Victor Powers | In RFQs, keep all vendors in play

Interview with ECS III program manager Victor Powers

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POWERS OF PERCEPTION: 'ECS III is primarily an IT commodities store, not a services contract. The services offered are limited to the IT equipment purchased from the contract.'

In a GCN interview, program manager Victor Powers explains the advantages of buying from ECS III and what is being done to streamline ordering while meeting increasingly stringent strict performance requirements of OMB.

GCN: What are the main advantages of using ECS III for IT purchasing, as opposed to other governmentwide acquisition contracts, single-agency multiple-award contracts and other procurement methods?

Powers: It's tried and true. We already have the processes in place to make sure customers are complying with the [Federal Acquisition Regulation]. A second item would be ease of use. We have the [request for quote] system that we are continually enhancing. It is step-by-step instruction.

GCN: What kinds of products do agencies typically buy from ECS-III?

Powers: Workstations, networking equipment, BlackBerrys, personal digital assistants, software and maintenance for the specific equipment purchased are our most popular items.

GCN: What steps do you take to ensure that customers are getting the best prices and quality for the products and related services?

Powers: The ECS III contracting officer ensures that all Contract Line Item Numbers and IT refreshment requests ... are reviewed for price reasonableness and commercial availability, and whether they fall within the scope of the ECS III contract. Spot price reductions are available, which reduces the cost to the customer. There is also ongoing, open discussion with vendors on the contract and on pricing issues.

GCN: In a January presentation, you talked about a recent internal audit that pointed out some areas of improvement. One task suggested by the audit involves keeping services to a reasonable percentage of product costs.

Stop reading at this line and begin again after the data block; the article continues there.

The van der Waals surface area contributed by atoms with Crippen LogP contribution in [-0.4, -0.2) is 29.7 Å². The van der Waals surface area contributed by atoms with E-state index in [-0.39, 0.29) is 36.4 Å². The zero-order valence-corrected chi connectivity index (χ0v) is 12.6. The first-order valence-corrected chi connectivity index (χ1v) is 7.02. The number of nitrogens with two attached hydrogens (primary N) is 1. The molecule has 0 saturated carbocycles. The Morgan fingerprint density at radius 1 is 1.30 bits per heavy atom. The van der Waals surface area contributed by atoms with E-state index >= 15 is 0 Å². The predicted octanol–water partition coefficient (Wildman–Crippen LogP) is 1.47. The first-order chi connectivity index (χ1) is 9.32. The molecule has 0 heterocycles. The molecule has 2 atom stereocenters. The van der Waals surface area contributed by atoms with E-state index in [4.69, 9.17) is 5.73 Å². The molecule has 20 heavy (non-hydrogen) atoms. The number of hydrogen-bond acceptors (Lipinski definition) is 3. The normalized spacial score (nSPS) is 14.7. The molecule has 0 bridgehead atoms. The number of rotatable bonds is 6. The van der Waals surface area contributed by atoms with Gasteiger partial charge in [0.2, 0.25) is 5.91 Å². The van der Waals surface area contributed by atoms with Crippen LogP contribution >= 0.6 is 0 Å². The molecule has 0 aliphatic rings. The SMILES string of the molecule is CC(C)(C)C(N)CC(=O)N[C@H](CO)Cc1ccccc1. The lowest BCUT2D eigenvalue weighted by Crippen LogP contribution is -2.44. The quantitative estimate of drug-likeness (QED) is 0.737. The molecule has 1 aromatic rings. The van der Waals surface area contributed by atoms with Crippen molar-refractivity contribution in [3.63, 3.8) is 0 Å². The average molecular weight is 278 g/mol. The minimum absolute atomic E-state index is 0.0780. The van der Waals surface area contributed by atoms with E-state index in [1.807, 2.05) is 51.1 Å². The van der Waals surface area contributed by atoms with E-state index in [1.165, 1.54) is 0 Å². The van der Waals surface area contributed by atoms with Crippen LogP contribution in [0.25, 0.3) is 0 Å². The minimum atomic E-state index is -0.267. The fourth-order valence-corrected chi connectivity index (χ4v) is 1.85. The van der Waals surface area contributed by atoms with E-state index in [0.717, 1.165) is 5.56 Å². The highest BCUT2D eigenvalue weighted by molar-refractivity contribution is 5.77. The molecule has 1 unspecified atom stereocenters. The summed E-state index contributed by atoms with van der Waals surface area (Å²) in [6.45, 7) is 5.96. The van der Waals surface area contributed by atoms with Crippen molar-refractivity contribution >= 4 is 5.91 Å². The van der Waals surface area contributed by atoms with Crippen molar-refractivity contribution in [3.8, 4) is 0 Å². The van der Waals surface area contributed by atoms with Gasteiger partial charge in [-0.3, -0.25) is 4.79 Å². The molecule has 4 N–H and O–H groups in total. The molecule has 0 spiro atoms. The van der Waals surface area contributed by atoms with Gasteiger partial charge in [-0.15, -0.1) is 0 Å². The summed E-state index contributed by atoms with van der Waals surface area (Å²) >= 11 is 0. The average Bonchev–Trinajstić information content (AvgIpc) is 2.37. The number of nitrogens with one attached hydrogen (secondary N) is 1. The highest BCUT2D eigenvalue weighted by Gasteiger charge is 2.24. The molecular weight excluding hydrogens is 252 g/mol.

Powers: ECS III is primarily an IT commodities store, not a services contract. The services offered are limited to the IT equipment purchased from the contract, and the ECS III contracting officer reviews each item requested for price reasonableness. We feel it's important to review those kinds of orders and make sure they're in scope.

GCN: How does ECS III determine who is an eligible vendor for a particular RFQ?

Powers: When vendors were selected as prime contractors for ECS III, each had defined the IT equipment they could provide based on designated Lots 1 to 6. When a customer asks for IT equipment, they request by lot number and the request is sent to all vendors who provide goods for that particular lot.

GCN: The audit also found that a small subset of vendors received the biggest dollar share of business, and in response, ECS III has enhanced the RFQ system to route RFQs to all eligible vendors. Why weren't all eligible vendors included before, and what do you think will be the effect of this change?

Powers: All eligible vendors have always been included in the RFQ system. What we have found is that where vendors utilize effective marketing strategies for GWACs, the net result is a larger number of customers and orders. [The National Institutes of Health's Information Technology Acquisition and Assessment Center's] Outreach and Education Team is working with large and small vendors to assist them in enhancing their marketing strategies to gain market share.

NITAAC is ensuring compliance with the Fair Opportunity to be Considered rules and the President's Management Agenda. Changes in the RFQ system will assist customers in complying with these mandates.

Customers have always been able to select vendor quotes through the system. Federal requirements stipulate that customers must ask for quotes to determine which is best value.

ECS III took that requirement a step further, and automatically sends the request for quote to all vendors who can supply the IT equipment and services, and automatically provides a Best Value Report and sends it to the customer. This is an effective way of keeping the goods and services as competitive as possible.


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